Traumatic RRD shows a male predominance affecting younger age groups. Series in Finland, Sweden, Beijing and Iowa found between 6.3% and 12.2% of RRDs were traumatic with the majority being young men.4–6 10 In New Zealand 16.4% of RRDs were associated with ocular trauma with nearly 90% <50 years old.16 In the majority of studies, the incidence range of traumatic RRD has been consistently low (0.6–2 per 100 000 – see table 1).

Bilateral RRD

Bilateral RRD affects 3–33% depending on case inclusion and study duration.42 Earlier large clinical studies noted a high rate (473/2016 and 1642/5270) of bilateral RRD including re-detachments over 10 years.19 43 Over 1 year, rates of bilateral RRD vary between 3.5% and 5.82%,4 10 15 16 increasing to 9–10% over a 4-year period.5 11 44 In Sweden over 10 years and Minnesota over 20 years, 11.2% (34/538) and 6% (18/293) of subjects had bilateral RRD.6 7 In all series, RRD has affected a proportion of both eyes indicating over time fellow eye involvement is an important consideration.

Peripheral retinal degeneration and RRD

Areas of abnormal vitreo-retinal adhesion (oral bays, meridional complexes, retinal tufts) can predispose to retinal breaks during PVD. However, efforts at characterising these lesions indicate they are uncommonly associated with RRD and carry a low risk of progression (<2%).17 Similarly, most peripheral retinal degenerations are poorly characterised in epidemiology studies. The association with lattice degeneration is better known. Lattice degeneration is a vitreo-retinal degeneration of unknown pathogenesis. Normal worldwide prevalence is between 6% and 9.5%.45–47 The prevalence increases with myopia from 4.3% in emmetropia to 14% in myopia of greater than −3 D.48 Although Byer suggests the incidence of RRD from retinal breaks associated with lattice degeneration is low (0.3–0.5%), lattice degeneration may be associated with up to 60% of RRD.49 RRD patients with lattice are younger and more myopic than those without. Of Swedish patients with RRD and lattice (29.7%), one-quarter had a refractive error of greater than −5 D compared with 15.7% in eyes without lattice.6 A clinical report from India showed that 26.8% of eyes had lattice and a similar proportion were also myopic (31.3%).50 A higher proportion of lattice degeneration was found in Japanese studies (60–65%), with refractive error in these cases showing a myopic deviation away from the mean of >2 D.15 51 Depending on population characteristics, lattice degeneration appears to be an important factor associated with RRD in myopic eyes.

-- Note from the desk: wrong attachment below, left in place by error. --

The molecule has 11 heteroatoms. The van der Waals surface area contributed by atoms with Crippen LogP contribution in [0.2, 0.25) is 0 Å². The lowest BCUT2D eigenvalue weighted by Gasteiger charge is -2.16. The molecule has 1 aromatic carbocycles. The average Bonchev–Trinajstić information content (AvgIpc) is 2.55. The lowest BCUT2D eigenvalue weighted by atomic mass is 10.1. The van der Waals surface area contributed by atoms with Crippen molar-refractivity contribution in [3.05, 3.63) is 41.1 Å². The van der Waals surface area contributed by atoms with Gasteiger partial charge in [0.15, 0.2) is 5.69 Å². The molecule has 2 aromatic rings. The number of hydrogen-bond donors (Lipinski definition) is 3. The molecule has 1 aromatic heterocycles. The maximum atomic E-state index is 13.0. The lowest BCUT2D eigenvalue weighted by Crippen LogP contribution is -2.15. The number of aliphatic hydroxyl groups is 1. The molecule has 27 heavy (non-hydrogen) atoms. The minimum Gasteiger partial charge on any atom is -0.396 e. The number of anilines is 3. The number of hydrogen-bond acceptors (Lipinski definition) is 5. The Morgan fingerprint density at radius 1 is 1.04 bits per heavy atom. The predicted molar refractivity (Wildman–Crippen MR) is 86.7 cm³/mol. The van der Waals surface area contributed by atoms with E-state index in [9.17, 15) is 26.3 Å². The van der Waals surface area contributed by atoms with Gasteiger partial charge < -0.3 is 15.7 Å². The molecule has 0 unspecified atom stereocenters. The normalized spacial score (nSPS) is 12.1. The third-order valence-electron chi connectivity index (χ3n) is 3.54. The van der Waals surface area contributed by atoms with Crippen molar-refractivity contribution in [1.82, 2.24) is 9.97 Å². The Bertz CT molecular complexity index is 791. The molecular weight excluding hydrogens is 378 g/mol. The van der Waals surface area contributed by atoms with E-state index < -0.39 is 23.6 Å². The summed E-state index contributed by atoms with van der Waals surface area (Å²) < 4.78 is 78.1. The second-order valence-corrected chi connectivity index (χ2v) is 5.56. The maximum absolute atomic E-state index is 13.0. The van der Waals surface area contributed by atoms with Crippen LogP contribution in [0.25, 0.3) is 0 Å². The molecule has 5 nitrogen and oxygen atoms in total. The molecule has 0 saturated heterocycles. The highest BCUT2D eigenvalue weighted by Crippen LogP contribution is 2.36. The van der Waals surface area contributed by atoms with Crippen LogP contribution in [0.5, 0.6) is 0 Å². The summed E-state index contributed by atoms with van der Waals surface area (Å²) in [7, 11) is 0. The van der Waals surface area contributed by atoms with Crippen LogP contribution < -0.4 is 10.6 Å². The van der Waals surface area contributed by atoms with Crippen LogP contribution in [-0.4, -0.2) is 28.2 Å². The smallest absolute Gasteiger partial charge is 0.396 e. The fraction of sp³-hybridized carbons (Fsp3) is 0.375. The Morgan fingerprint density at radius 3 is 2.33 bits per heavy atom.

Clinical characteristics of RRD